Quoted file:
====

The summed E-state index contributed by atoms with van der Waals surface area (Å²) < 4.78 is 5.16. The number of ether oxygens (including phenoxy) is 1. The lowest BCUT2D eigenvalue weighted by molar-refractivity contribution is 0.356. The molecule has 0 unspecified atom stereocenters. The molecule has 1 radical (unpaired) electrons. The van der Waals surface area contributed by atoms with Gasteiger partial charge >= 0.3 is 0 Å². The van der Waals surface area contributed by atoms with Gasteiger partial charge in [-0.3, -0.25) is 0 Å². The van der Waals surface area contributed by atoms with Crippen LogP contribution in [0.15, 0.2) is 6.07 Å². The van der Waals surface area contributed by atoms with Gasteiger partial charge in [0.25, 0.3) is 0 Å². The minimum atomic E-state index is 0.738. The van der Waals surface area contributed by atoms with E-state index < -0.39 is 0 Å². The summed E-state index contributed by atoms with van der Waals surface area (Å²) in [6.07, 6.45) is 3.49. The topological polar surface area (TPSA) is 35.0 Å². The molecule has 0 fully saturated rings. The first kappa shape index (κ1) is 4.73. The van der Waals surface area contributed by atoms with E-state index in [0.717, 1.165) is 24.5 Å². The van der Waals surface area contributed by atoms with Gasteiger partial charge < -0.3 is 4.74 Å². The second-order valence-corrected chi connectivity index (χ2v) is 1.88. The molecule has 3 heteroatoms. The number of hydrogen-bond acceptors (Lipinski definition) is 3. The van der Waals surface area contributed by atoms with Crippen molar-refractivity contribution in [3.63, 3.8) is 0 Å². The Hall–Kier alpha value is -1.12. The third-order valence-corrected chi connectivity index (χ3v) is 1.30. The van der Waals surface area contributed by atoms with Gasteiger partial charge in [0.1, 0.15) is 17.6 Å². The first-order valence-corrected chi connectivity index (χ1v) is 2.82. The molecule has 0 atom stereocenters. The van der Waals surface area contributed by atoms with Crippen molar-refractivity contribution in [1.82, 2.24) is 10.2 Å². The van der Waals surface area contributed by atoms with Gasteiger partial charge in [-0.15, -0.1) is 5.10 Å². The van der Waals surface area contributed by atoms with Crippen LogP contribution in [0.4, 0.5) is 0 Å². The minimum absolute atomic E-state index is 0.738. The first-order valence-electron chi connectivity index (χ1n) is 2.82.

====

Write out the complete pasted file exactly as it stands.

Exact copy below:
The summed E-state index contributed by atoms with van der Waals surface area (Å²) < 4.78 is 5.16. The number of ether oxygens (including phenoxy) is 1. The lowest BCUT2D eigenvalue weighted by molar-refractivity contribution is 0.356. The molecule has 0 unspecified atom stereocenters. The molecule has 1 radical (unpaired) electrons. The van der Waals surface area contributed by atoms with Gasteiger partial charge >= 0.3 is 0 Å². The van der Waals surface area contributed by atoms with Gasteiger partial charge in [-0.3, -0.25) is 0 Å². The van der Waals surface area contributed by atoms with Crippen LogP contribution in [0.15, 0.2) is 6.07 Å². The van der Waals surface area contributed by atoms with Gasteiger partial charge in [0.25, 0.3) is 0 Å². The minimum atomic E-state index is 0.738. The van der Waals surface area contributed by atoms with E-state index < -0.39 is 0 Å². The summed E-state index contributed by atoms with van der Waals surface area (Å²) in [6.07, 6.45) is 3.49. The topological polar surface area (TPSA) is 35.0 Å². The molecule has 0 fully saturated rings. The first kappa shape index (κ1) is 4.73. The van der Waals surface area contributed by atoms with E-state index in [0.717, 1.165) is 24.5 Å². The van der Waals surface area contributed by atoms with Gasteiger partial charge < -0.3 is 4.74 Å². The second-order valence-corrected chi connectivity index (χ2v) is 1.88. The molecule has 3 heteroatoms. The number of hydrogen-bond acceptors (Lipinski definition) is 3. The van der Waals surface area contributed by atoms with Crippen molar-refractivity contribution in [3.63, 3.8) is 0 Å². The Hall–Kier alpha value is -1.12. The third-order valence-corrected chi connectivity index (χ3v) is 1.30. The van der Waals surface area contributed by atoms with Gasteiger partial charge in [0.1, 0.15) is 17.6 Å². The first-order valence-corrected chi connectivity index (χ1v) is 2.82. The molecule has 0 atom stereocenters. The van der Waals surface area contributed by atoms with Crippen molar-refractivity contribution in [1.82, 2.24) is 10.2 Å². The van der Waals surface area contributed by atoms with Gasteiger partial charge in [-0.15, -0.1) is 5.10 Å². The van der Waals surface area contributed by atoms with Crippen LogP contribution in [0.4, 0.5) is 0 Å². The minimum absolute atomic E-state index is 0.738. The first-order valence-electron chi connectivity index (χ1n) is 2.82.